Tag: Sun Park

Prince Moo Productions Presents AVENUE Q

Uproariously funny and supremely entertaining

By Jessica Cornish

Growing up as a teenager obsessed with the music of Avenue Q, I was pretty ambivalent as to how the recent Australian production playing at Her Majesty’s Theatre would compare to my original cast recording memories, but as the show began, my anxiety quickly evaporated. It was one of the most engrossing and entertaining musical productions I have seen in the last few years.

Avenue Q.jpg

The story follows recent college grad, Princeton, who moves into a colourful apartment block in a diverse neighbourhood filled with Sesame Street-style monsters, puppets and even humans. Throughout the quirky two-hour (and adults’ only) musical journey, we see the youngster settle down, find romance, lose romance, have a fling, and even gain a life purpose along the way.

The dynamic and often dual characters were well cast with Ross Hannaford (Princeton/Rod), Vincent Hooper (Nicky/Trekkie Monster) and Andrew Hondromatidis (Brian), however exceptional performances belonged to Sophie Write (Kate Monster/Lucy the Slut) and Sun Park (Christmas Eve), who between them stole the show. Both women were vocal standouts: pitch perfect, perfect tone and with great resonance. The vocals for superintendent Gary Coleman (Zuleikah Khan) were less secure at times, although it’s a notoriously tricky part which can often challenge a female’s lower vocal range and demand sacrificing power for pitch. As minor characters that weave themselves in and out of the story, the Bad Behaviour Bears performed by Lulu McClatchy and Hooper were also particularly high energy, hilarious and well-worthy of note.

John Kerr‘s set design was simple but effective and the puppeteers draped in black were well-choreographed and transitioned smoothly in and out of different roles all night. Whether you watched the puppet or a puppeteer, both were equally engaging and emotive. Unfortunately the lighting operation was slightly under whelming and patchy at times on the night I attended, with shadows cast on puppet faces and a couple of sloppy follow-spot pickups: however, I’m sure this will sharpen up as the season progresses. The sound was clear and well balanced, however it would have been nice to bump up the volume for an excited opening night audience.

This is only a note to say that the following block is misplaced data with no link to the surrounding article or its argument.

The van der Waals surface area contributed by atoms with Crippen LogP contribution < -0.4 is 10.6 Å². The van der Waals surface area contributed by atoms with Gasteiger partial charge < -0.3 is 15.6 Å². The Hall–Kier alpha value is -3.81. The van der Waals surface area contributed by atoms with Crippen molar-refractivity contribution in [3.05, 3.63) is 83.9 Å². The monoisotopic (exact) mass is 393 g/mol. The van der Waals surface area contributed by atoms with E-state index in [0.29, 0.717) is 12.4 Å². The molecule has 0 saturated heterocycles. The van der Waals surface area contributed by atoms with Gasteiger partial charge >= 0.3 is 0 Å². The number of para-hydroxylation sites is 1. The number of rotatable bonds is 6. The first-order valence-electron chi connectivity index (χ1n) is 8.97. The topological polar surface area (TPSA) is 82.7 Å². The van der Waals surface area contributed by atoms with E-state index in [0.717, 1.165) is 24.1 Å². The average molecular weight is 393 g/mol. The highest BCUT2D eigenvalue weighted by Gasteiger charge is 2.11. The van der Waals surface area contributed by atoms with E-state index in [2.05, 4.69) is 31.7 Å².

This was, overall, a brilliant production directed by Peter Snee and musically directed by Trevor Jones, and I honestly could not stop smiling the evening. With those witty lyrics and music written by Robert Lopez and Jeff Marx, and Jeff Whitty‘s book helping offer a raunchy insight into the lives of puppets dealing with homosexuality, racism and sex, this new production of Avenue Q is as good as theatre gets.

Season: Performances every night until August 14 (no performances Monday)

Venue: Her Majesty’s Theatre

Bookings: Ticketek

Image by Nichole Riseley

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REVIEW: Australian Premiere of HAPPY PEOPLE IN CONCERT

Marvellous home-grown musical

By Bradley Storer

Australian music theatre composer Matthew Lee Robinson, after the acclaimed concert production of his musical Atlantis earlier this year, returned to Chapel Off Chapel with the presentation of his original work Happy People, a behind-the-scenes examination of the world of children’s entertainment.

Happy People - Photo Credit James Terry Photography

The titular group, ‘Happy People’, are a Hi-5/Wiggles-style collective of children’s entertainers who, after ten years working together, are falling apart. Bobby (Bobby Fox) and Sunny (Sun Park), formerly married and recently divorced, are conflicted over residual bitterness and Bobby’s self destructive tendencies. Flamboyant Jewish boy Benny (Tom Sharah) seeks to re-invent himself as a member of a boy band pop star. Jeff (Bert Labonté), the elephant-suited mascot of the group, wants nothing more than to move to his recently-bought new home and settle down with the fifth member of the group, Sally (Gretel Scarlett) – a bright bouncy blonde with the sugary sweetness and rigidity of a Stepford housewife.

The show as a whole is fantastic – Robinson, doing double duty as composer and librettist, crafts hilarious sendups of songs that seemed almost ripped from a real-life children’s TV show, as well as some emotional ballads and duets that throb with the complexities and heartaches of adulthood, alongside well-crafted scenes that had the audience in tears from laughter.

In the cast, there are no weak points – even from behind music stands and carrying books, they delivered fully committed and individuated performances. Scarlett as the manically cheerful Sally shows off some fantastic comedic chops, as well as her stunning voice of both range and power. Sharah as Benny comes close to stealing the show with every line, and his song ‘Boyband’ is a comedic and physical tour de force of every 90’s boyband stereotype. Robyn Arthur in the small but crucial role of the band’s manager Poppy brought a solid and earthy maturity to the part, as well as a rafter-shaking belt in the touching penultimate song ‘Young’.

Happy People stands as a strong work from an established Australian composer, and is great evidence of the vibrancy and originality of the emerging Australian musical scene.

The premiere of Happy People in Concert took place at Chapel off Chapel, 12 Little Chapel St, Prahran on the 18 – 19th October, 2014.